Church administration must never be perceived as "secular," in contrast to the "spiritual" ministries of the pas tor. Rather it is the spiritual oversight of the church, with a view to leading God's people to "grow up in Christ" in the very performance of the church's ministry.

The ministry developed in the New Testament on the basis of needs (see Acts 6). Its development was characterized by function and flexibility. There is no "blueprint" nor organizational chart available in the New Testament. Attempts to bring order to its activities were made from the stand point of the practical. Changes were made to fulfill need, not to create of fices. The main things to be noted about the administration of the New Testament are the flexibility of its structure, the genuineness of men's trust in God and love for each other, the awareness of the church as a Spirit-filled community, and the ever-present "functional" approach. Administration is not a fixed, static method of doing things, but is closely related to ministering, or serving.

Essentials for Spiritual Administration

If spiritual values are to be realized in church administration certain basic presuppositions are necessary.

1. There must be a proper under standing of the nature of the church and its ministry, for the pastor's ministry is the church's ministry. The church is first of all a spiritual fellow ship of redeemed persons.7

2. A proper concept of personal values is necessary for the realization of spiritual goals in church promotion. Administration is not the psychological manipulation of people to achieve statistical and mechanical ends. It should be related to the growth of persons who have been called by Christ, who loves them for their own sakes.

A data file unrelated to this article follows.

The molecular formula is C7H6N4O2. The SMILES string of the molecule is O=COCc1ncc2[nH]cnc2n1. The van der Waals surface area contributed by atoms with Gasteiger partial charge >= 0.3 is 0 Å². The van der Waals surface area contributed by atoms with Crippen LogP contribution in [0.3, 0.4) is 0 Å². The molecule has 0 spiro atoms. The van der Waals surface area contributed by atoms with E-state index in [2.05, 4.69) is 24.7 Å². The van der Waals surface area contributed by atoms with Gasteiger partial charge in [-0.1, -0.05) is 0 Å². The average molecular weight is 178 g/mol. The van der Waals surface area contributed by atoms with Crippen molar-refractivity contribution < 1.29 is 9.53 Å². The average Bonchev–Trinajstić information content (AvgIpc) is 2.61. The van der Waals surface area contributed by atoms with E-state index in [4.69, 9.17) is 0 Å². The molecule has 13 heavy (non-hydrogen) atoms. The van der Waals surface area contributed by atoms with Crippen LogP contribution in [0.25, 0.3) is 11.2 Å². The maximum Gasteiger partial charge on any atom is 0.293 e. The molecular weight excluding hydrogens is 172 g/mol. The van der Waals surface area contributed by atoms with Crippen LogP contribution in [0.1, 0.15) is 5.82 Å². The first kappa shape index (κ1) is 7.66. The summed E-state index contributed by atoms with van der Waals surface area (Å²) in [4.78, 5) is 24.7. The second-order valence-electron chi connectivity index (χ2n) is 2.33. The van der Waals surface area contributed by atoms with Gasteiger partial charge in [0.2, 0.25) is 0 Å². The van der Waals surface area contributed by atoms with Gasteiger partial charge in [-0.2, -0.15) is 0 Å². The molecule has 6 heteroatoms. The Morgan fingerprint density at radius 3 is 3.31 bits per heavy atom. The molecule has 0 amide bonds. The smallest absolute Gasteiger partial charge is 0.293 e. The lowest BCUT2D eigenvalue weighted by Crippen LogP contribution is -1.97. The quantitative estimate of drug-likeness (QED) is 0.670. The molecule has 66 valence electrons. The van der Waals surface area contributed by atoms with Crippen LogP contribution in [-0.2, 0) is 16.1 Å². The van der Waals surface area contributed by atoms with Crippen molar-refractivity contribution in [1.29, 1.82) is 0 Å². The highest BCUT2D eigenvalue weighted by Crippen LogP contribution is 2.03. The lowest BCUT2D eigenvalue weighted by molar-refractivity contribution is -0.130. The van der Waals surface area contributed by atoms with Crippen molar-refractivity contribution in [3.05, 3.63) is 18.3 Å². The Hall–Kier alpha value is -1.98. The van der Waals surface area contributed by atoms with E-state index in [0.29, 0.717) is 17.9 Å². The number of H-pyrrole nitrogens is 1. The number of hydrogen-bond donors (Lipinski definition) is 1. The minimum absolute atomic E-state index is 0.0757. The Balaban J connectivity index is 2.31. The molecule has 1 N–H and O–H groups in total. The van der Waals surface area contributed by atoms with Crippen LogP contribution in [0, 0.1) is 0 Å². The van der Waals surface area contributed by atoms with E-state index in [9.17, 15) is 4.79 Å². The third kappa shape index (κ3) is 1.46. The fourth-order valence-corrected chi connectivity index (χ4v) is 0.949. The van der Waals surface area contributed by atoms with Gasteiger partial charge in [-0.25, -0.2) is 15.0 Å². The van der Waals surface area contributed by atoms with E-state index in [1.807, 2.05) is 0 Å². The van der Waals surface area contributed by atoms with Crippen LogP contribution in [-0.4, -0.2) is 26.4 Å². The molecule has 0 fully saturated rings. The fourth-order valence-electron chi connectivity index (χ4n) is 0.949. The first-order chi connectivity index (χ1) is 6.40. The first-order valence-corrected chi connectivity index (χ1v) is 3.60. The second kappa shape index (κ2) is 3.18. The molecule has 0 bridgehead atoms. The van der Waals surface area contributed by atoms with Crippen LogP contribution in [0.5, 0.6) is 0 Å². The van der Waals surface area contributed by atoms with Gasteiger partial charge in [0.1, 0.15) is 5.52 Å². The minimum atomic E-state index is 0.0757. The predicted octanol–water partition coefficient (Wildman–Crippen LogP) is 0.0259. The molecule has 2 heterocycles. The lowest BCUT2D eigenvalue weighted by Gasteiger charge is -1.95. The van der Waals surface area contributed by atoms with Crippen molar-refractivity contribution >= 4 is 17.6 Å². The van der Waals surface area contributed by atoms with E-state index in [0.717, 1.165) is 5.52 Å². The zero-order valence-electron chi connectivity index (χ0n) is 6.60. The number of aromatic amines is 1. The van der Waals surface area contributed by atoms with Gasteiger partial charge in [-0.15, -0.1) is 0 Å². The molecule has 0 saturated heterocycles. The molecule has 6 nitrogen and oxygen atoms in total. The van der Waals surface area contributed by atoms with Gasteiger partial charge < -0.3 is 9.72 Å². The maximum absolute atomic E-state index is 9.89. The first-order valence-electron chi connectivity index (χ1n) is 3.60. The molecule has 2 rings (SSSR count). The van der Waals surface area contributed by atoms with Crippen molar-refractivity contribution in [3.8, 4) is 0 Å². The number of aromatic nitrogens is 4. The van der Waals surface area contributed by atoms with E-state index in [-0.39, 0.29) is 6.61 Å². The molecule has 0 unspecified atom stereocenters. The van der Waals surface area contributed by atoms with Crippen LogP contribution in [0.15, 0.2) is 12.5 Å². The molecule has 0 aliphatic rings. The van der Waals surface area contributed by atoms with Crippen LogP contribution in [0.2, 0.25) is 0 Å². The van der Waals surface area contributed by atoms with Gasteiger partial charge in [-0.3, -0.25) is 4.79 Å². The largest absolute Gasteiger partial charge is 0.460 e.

3. A sound philosophy of activity is essential in the church. There are two extreme views concerning activity in the church the philosophy of "activism," which assumes that mere busyness in the church is a sign of spiritual progress, and the philosophy of "passivism," which assumes that quiet contemplation and withdrawal from the world is the answer to the world's needs.

4. In the pursuit of spiritual goals in church administration the proper relating of techniques to motivations is necessary. In an industrial age there is a tendency for the church to take the cue from business administration in the pursuit of its task, viz., the "success" motivation, the managerial executive, the organizational loyalty, the mass productivity, the statistical quota. The church cannot pursue its spiritual goals by "uncritically importing the techniques of the business corporation." 8

5. There is also the necessity of seeking for depth communication if we are to realize spiritual values in church promotion. Church promotion is more than a bold and gaudily colored head line in a special issue of the church bulletin or a more-or-less brief, dramatic commercial sugar-coated with a few pious phrases and "sandwiched" in between the call to worship and the singing of the morning anthem. Rather it is the communication of the gospel, the sharing of the kerygma with hungry hearts.

Church Administration and the Minister

There is a need for the pastor to relate his own attitudes to the administrative function of his ministry. All functions of the church's ministry call for personal oversight worship, evangelism, missions, teaching, stewardship of giving, indeed, the total stewardship of the whole of life. After all, not only must the hungry sheep be fed but they must also be guided and sheared and kept within the fold.

In order that the pastor may properly relate in this comprehensive sphere, we will suggest three features vital to successful administration.